The Inventors have utilized this effect in order to provide an automatic or adaptive light mixing system with the invention, by which, synchronously with the adjustment of the fresnel spotlight, only the scattered-light component that is needed for this setting is mixed in with the geometrical-optically imaged light.

The light mixing ratio, which can be adapted almost optimally to the light distributions required in each case, will be referred to for short as the mixing ratio in what follows.

This automatic light mixing system ensures the correct mixing ratio for essentially any setting of the reflector, and therefore consistently provides a very homogeneously illuminated light field, but without entailing unnecessary scattering losses.

In this case, the mixing ratio of the fresnel lens being illuminated surface-wide can be defined by selecting the diameter of the diffuser in proportion to the remaining area of the fresnel lens, and the aperture angle of the scattered light can be defined by the scattering properties of the fresnel lens.

The scattering effect may furthermore vary over the integrated diffuser itself so that, for example, more strongly scattering regions are arranged in the middle of the diffuser and less strongly scattering regions are arranged at its edge. A quite strongly focused light beam will be broadened further by means of this, and it is then possible to produce an extremely wide illumination angle.

As an alternative, not only may the edge of the diffuser be configured as ending abruptly, but it may also be configured with a scattering effect that decreases gradually, while continuing to extend under or over the fresnel lens. Further adaptations to the setting-dependent mixing ratios can be carried out by means of this.

In the preferred embodiments, the diffuser may be arranged either on the light entry side or on the light exit side. The advantageous option is furthermore available to arrange diffusers on the light entry and light exit sides. In the latter embodiment, it is even possible to use diffusers which scatter differently, for example ones which scatter differently as a function of position.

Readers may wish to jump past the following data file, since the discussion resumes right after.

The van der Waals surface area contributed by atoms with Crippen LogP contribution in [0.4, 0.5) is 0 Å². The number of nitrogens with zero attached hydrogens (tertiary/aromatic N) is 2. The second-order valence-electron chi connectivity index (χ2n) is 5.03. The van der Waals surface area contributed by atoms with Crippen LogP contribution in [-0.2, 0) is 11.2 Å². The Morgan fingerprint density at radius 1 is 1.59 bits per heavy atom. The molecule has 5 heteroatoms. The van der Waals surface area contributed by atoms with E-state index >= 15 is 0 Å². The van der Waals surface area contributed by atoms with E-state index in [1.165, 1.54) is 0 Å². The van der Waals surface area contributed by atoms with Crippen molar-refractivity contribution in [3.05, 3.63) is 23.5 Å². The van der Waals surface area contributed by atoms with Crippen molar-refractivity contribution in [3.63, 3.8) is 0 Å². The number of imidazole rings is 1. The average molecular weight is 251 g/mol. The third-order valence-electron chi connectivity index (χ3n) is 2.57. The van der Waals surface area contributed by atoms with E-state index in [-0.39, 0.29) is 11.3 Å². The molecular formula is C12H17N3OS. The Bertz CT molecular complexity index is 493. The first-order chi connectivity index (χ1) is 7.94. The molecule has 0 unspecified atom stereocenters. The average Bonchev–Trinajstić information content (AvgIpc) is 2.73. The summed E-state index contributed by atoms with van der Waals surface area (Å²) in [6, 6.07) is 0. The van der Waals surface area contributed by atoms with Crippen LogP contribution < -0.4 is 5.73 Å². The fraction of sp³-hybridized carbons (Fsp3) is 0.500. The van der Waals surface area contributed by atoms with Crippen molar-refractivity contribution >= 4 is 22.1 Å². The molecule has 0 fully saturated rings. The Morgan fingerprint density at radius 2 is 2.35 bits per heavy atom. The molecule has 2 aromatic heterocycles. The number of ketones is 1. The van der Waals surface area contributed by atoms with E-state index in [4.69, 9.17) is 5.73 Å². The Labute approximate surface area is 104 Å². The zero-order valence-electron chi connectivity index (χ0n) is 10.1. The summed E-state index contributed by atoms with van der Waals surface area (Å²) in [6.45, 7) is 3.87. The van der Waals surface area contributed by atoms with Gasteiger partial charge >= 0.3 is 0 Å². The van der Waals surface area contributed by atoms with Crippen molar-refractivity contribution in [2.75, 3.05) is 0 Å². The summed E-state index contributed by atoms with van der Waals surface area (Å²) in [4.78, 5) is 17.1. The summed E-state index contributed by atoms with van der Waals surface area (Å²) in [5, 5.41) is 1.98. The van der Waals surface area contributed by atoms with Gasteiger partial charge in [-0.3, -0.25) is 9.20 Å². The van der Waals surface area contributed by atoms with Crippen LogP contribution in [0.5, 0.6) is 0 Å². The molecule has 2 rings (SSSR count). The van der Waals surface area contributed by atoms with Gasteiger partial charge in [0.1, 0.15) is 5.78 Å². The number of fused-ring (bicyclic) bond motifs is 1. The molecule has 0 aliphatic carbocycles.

Reference is made to the Application entitled “Optical arrangement with fresnel lens” filed by the same Applicant on the same day, the disclosed content of which is fully incorporated by reference in the disclosed content of the present Application.

The uniformity of the illumination strength throughout the light field is preserved at the same time, as represented by way of example in FIG. 5 both for the spot setting and for a flood setting.

According to the invention, an ellipsoid reflector with a large aperture is provided. The spot setting is adjusted in that the lamp filament of a black-body radiator, in particular a halogen lamp or a discharge arc of a discharge lamp, is located at the ellipsoid's focal point on the reflector side, and in the ellipsoid's second focal point remote from the reflector is arranged approximately at the fresnel lens's real focal point close to the reflector.

Before entering the fresnel lens, the light reflected by the reflector is focused almost completely onto the ellipsoid's focal point remote from the reflector. The lamp filament located at the fresnel lens's focal point on the reflector side, or the discharge arc, is imaged at infinity after passing through the fresnel lens, so that its light is converted into an almost parallel light beam.

With an expedient selection of the aperture angle of the reflector and the fresnel lens, the light reflected by the reflector will be picked up almost completely by the fresnel lens and emitted forward as a narrow spot light beam.

In one embodiment of the invention, the ellipsoid reflector consists of a metallic or transparent dielectric material. Glass and polymeric materials, i.e. plastics, which may be coated with a metal, for example aluminum, are preferable used as dielectric materials.

As an alternative or in addition, in order to produce a reflective surface in an embodiment with a transparent dielectric material, one of the two surfaces of the reflector, or both of them, is coated with a system of optically thin layers. The coating of the fresnel lens preferably comprises a dielectric interference layer system, which alters the spectrum of the light passing through. By means of this, visible radiation components can advantageously be reflected and the invisible components, in particular thermal radiation components, can be transmitted.

In general, both the reflector, the fresnel lens and/or the diffuser may be coated on at least one side, for example with a scratch-resistant and/or antireflection layer in the case of plastic.

Another preferred embodiment of the invention comprises a metallic coating on one or both main surfaces of the reflector.